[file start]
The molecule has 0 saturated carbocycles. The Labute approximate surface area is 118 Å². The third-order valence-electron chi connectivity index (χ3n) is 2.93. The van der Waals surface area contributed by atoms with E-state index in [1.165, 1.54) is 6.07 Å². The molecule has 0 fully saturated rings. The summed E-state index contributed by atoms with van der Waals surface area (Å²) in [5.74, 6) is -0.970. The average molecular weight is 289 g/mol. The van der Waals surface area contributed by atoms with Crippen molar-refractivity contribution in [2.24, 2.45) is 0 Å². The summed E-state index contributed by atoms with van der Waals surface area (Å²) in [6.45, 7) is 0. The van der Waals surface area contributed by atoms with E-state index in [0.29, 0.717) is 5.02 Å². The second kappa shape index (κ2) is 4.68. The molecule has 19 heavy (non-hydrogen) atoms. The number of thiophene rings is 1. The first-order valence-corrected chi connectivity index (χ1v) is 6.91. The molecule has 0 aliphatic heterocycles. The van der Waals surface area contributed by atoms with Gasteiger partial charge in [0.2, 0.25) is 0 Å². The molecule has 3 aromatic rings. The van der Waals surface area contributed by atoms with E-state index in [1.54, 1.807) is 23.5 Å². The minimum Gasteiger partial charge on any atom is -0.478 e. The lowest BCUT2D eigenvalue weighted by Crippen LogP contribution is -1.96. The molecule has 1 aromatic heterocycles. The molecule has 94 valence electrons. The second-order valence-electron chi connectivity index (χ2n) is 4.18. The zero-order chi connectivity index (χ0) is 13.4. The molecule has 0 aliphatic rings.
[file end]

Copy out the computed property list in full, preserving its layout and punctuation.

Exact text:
The molecule has 0 saturated carbocycles. The Labute approximate surface area is 118 Å². The third-order valence-electron chi connectivity index (χ3n) is 2.93. The van der Waals surface area contributed by atoms with E-state index in [1.165, 1.54) is 6.07 Å². The molecule has 0 fully saturated rings. The summed E-state index contributed by atoms with van der Waals surface area (Å²) in [5.74, 6) is -0.970. The average molecular weight is 289 g/mol. The van der Waals surface area contributed by atoms with Crippen molar-refractivity contribution in [2.24, 2.45) is 0 Å². The summed E-state index contributed by atoms with van der Waals surface area (Å²) in [6.45, 7) is 0. The van der Waals surface area contributed by atoms with E-state index in [0.29, 0.717) is 5.02 Å². The second kappa shape index (κ2) is 4.68. The molecule has 19 heavy (non-hydrogen) atoms. The number of thiophene rings is 1. The first-order valence-corrected chi connectivity index (χ1v) is 6.91. The molecule has 0 aliphatic heterocycles. The van der Waals surface area contributed by atoms with Gasteiger partial charge in [0.2, 0.25) is 0 Å². The molecule has 3 aromatic rings. The van der Waals surface area contributed by atoms with E-state index in [1.54, 1.807) is 23.5 Å². The minimum Gasteiger partial charge on any atom is -0.478 e. The lowest BCUT2D eigenvalue weighted by Crippen LogP contribution is -1.96. The molecule has 1 aromatic heterocycles. The molecule has 94 valence electrons. The second-order valence-electron chi connectivity index (χ2n) is 4.18. The zero-order chi connectivity index (χ0) is 13.4. The molecule has 0 aliphatic rings.